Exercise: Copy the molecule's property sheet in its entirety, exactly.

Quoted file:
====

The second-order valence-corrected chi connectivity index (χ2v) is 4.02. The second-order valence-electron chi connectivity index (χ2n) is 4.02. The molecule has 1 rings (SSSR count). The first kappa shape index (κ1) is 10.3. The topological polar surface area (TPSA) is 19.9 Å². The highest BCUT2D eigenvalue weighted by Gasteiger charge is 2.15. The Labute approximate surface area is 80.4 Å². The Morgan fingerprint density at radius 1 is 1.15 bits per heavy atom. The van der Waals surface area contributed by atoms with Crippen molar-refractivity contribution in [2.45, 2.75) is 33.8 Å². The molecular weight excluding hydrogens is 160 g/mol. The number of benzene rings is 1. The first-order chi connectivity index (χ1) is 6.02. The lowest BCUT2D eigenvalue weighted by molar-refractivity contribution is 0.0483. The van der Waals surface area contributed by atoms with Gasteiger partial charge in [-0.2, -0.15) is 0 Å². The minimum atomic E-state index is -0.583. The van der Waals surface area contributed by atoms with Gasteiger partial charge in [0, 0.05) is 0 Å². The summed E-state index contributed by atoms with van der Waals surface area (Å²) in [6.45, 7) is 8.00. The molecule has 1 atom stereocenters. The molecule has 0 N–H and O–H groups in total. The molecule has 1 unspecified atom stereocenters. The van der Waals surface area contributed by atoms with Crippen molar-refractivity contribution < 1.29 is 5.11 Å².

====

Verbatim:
The second-order valence-corrected chi connectivity index (χ2v) is 4.02. The second-order valence-electron chi connectivity index (χ2n) is 4.02. The molecule has 1 rings (SSSR count). The first kappa shape index (κ1) is 10.3. The topological polar surface area (TPSA) is 19.9 Å². The highest BCUT2D eigenvalue weighted by Gasteiger charge is 2.15. The Labute approximate surface area is 80.4 Å². The Morgan fingerprint density at radius 1 is 1.15 bits per heavy atom. The van der Waals surface area contributed by atoms with Crippen molar-refractivity contribution in [2.45, 2.75) is 33.8 Å². The molecular weight excluding hydrogens is 160 g/mol. The number of benzene rings is 1. The first-order chi connectivity index (χ1) is 6.02. The lowest BCUT2D eigenvalue weighted by molar-refractivity contribution is 0.0483. The van der Waals surface area contributed by atoms with Gasteiger partial charge in [-0.2, -0.15) is 0 Å². The minimum atomic E-state index is -0.583. The van der Waals surface area contributed by atoms with Gasteiger partial charge in [0, 0.05) is 0 Å². The summed E-state index contributed by atoms with van der Waals surface area (Å²) in [6.45, 7) is 8.00. The molecule has 1 atom stereocenters. The molecule has 0 N–H and O–H groups in total. The molecule has 1 unspecified atom stereocenters. The van der Waals surface area contributed by atoms with Crippen molar-refractivity contribution < 1.29 is 5.11 Å².